South Korean artillery units returned fire after the North’s shells struck South Korea’s Yeonpyeong Island at 2:34 p.m., said Mr. Kwon, adding that the North also fired numerous rounds into the Yellow Sea. Television footage showed large plumes of black smoke spiraling from the island, and news reports said dozens of houses were on fire.The North continues testing the patience of the South and seeing what it can get away with ahead of ongoing talks to curb the North's nuclear ambitions.
The official North Korean news agency said in a brief statement Tuesday night that the South had started the fight when it “recklessly fired into our sea area.”
The South Korean deputy minister of defense, Lee Yong-geul, acknowledged that artillery units had been firing test shots on Tuesday afternoon close to the North Korean coast, from a battery on the South Korean island of Paeknyeongdo. But he denied Pyongyang’s charge that the shots had crossed the sea border.While skirmishes between the two countries have not been uncommon in recent years, the clash appeared to have been the most serious in decades and came amid heightened tensions over the North’s nuclear program. An American nuclear scientist who recently visited the North said he had been shown a secret and modern enrichment facility.
A spokesman for President Lee Myung-bak said Mr. Lee gathered his security-related ministers and senior aides at a crisis meeting in the underground situation room at the Blue House, the presidential office and residence.
“We will not in any way tolerate this,” Mr. Lee’s chief spokesman, Hong Sang-pyo, said after the meeting. “Any further provocation will get an immediate and strong response and the South Korean military will strongly retaliate if there is anything further.”
Video shot of the attack:
South Korea says that they were carrying out typical military drills and were test firing weapons to the West - away from North Korea, when North Korea opened fire.
South Korea's President Lee Myung-bak called for "enormous retaliation" against the North and consider this an act of war - the invasion of South Korean territory.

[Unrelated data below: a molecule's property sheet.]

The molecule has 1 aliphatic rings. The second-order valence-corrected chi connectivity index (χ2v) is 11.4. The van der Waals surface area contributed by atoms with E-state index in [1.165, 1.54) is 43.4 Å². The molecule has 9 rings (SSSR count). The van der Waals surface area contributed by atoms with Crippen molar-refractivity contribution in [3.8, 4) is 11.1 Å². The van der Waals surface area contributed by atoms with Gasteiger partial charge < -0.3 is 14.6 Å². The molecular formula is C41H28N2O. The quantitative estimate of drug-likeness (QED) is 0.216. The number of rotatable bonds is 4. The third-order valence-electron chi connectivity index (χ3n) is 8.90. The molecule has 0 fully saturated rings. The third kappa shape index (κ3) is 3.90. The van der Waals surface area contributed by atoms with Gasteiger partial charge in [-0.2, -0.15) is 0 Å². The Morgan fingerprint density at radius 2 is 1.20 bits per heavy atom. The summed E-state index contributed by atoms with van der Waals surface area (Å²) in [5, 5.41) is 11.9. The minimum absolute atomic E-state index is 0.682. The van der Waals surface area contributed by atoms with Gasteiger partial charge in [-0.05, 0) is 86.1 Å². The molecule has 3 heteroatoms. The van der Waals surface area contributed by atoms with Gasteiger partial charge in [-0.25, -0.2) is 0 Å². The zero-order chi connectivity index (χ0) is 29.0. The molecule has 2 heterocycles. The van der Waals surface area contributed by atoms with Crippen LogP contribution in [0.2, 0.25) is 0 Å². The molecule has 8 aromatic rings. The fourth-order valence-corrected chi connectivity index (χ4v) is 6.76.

Hours after North Korea's deadly artillery attacks Tuesday, South Korea's president said "enormous retaliation" is needed to stop Pyongyang's incitement, but international diplomats urgently appealed for restraint.He's under tremendous pressure militarily and politically to respond with force, but I expect the diplomats to cool things down. That will make it tougher for the South Korean president politically, but will avert a wider conflict for now.
"The provocation this time can be regarded as an invasion of South Korean territory," President Lee Myung-bak said at the headquarters of the Joint Chiefs of Staff here, according to South Korea's Yonhap news agency.
Of course, that very aversion to war means that the North will see this as yet another sign that their strategy of provocation works and will continue pressing their luck until the South does eventually respond.
As it is, the two sides exchanged artillery fire for several hours after the North began firing on the island. We're lucky that the fighting didn't spread to other sectors along the DMZ. It's little wonder that the international markets got spooked by the news and the news focus is on the crisis on the Korean peninsula.
For further news, check out the ongoing blog coverage at memeorandum. There is some musings that the attack was an indication of the power transfer from Kim Jong Il to Kim Jong Un - using the incident as a prelude to consolidating power, but I don't think that we would see any concrete transfer until after Jong Il is dead. Moreover, if this was truly the reason for the incident, then Jong Un is just as mad as his father and grandfather before him.
Still more video showing the North Koreans firing on civilian areas. At least 60 homes were damages in the artillery barrage: